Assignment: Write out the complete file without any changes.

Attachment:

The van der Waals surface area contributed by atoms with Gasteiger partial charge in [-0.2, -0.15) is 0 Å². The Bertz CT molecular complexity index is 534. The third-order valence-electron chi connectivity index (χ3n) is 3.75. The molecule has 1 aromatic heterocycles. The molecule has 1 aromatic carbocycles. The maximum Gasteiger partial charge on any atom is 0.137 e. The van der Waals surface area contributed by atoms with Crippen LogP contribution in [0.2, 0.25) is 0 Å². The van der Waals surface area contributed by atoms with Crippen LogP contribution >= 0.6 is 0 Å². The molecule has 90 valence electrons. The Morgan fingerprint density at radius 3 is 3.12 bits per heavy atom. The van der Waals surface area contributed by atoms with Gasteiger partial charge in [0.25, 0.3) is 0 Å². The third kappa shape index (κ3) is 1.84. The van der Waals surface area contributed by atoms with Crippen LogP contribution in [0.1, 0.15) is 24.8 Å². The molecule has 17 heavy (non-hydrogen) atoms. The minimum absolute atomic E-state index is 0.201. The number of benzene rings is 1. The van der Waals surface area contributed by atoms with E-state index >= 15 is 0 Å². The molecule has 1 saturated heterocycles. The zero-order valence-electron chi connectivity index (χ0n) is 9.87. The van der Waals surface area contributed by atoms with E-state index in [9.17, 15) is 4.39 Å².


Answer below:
The van der Waals surface area contributed by atoms with Gasteiger partial charge in [-0.2, -0.15) is 0 Å². The Bertz CT molecular complexity index is 534. The third-order valence-electron chi connectivity index (χ3n) is 3.75. The molecule has 1 aromatic heterocycles. The molecule has 1 aromatic carbocycles. The maximum Gasteiger partial charge on any atom is 0.137 e. The van der Waals surface area contributed by atoms with Crippen LogP contribution in [0.2, 0.25) is 0 Å². The van der Waals surface area contributed by atoms with Crippen LogP contribution >= 0.6 is 0 Å². The molecule has 90 valence electrons. The Morgan fingerprint density at radius 3 is 3.12 bits per heavy atom. The van der Waals surface area contributed by atoms with Gasteiger partial charge in [0.25, 0.3) is 0 Å². The third kappa shape index (κ3) is 1.84. The van der Waals surface area contributed by atoms with Crippen LogP contribution in [0.1, 0.15) is 24.8 Å². The molecule has 17 heavy (non-hydrogen) atoms. The minimum absolute atomic E-state index is 0.201. The number of benzene rings is 1. The van der Waals surface area contributed by atoms with E-state index >= 15 is 0 Å². The molecule has 1 saturated heterocycles. The zero-order valence-electron chi connectivity index (χ0n) is 9.87. The van der Waals surface area contributed by atoms with E-state index in [9.17, 15) is 4.39 Å².